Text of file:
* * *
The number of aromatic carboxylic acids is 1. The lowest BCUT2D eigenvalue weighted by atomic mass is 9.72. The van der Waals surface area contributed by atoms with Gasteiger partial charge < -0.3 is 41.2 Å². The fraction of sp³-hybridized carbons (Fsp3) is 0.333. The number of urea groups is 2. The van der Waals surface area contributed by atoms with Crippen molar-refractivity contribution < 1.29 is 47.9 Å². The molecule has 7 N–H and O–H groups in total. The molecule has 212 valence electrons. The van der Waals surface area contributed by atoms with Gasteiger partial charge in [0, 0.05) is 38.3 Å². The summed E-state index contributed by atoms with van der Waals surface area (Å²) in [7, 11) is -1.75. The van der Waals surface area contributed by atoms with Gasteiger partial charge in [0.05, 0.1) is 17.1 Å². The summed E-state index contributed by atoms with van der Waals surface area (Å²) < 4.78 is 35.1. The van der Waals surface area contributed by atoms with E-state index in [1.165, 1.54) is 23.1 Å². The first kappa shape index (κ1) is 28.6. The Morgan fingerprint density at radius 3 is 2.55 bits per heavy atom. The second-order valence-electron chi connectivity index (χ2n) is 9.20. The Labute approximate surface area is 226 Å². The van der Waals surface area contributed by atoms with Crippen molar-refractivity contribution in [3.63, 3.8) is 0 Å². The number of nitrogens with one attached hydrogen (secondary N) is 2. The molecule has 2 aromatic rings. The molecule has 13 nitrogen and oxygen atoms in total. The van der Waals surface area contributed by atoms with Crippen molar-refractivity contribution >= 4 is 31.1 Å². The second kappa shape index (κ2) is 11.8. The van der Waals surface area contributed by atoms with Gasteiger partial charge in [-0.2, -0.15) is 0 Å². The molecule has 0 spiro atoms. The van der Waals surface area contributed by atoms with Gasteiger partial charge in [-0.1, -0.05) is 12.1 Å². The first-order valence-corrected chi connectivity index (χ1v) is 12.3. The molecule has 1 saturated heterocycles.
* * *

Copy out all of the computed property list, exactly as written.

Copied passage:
The number of aromatic carboxylic acids is 1. The lowest BCUT2D eigenvalue weighted by atomic mass is 9.72. The van der Waals surface area contributed by atoms with Gasteiger partial charge < -0.3 is 41.2 Å². The fraction of sp³-hybridized carbons (Fsp3) is 0.333. The number of urea groups is 2. The van der Waals surface area contributed by atoms with Crippen molar-refractivity contribution < 1.29 is 47.9 Å². The molecule has 7 N–H and O–H groups in total. The molecule has 212 valence electrons. The van der Waals surface area contributed by atoms with Gasteiger partial charge in [0, 0.05) is 38.3 Å². The summed E-state index contributed by atoms with van der Waals surface area (Å²) in [7, 11) is -1.75. The van der Waals surface area contributed by atoms with Gasteiger partial charge in [0.05, 0.1) is 17.1 Å². The summed E-state index contributed by atoms with van der Waals surface area (Å²) < 4.78 is 35.1. The van der Waals surface area contributed by atoms with E-state index in [1.165, 1.54) is 23.1 Å². The first kappa shape index (κ1) is 28.6. The Morgan fingerprint density at radius 3 is 2.55 bits per heavy atom. The second-order valence-electron chi connectivity index (χ2n) is 9.20. The Labute approximate surface area is 226 Å². The van der Waals surface area contributed by atoms with Crippen molar-refractivity contribution in [3.63, 3.8) is 0 Å². The number of nitrogens with one attached hydrogen (secondary N) is 2. The molecule has 2 aromatic rings. The molecule has 13 nitrogen and oxygen atoms in total. The van der Waals surface area contributed by atoms with Crippen molar-refractivity contribution >= 4 is 31.1 Å². The second kappa shape index (κ2) is 11.8. The van der Waals surface area contributed by atoms with Gasteiger partial charge in [-0.2, -0.15) is 0 Å². The molecule has 0 spiro atoms. The van der Waals surface area contributed by atoms with Gasteiger partial charge in [-0.1, -0.05) is 12.1 Å². The first-order valence-corrected chi connectivity index (χ1v) is 12.3. The molecule has 1 saturated heterocycles.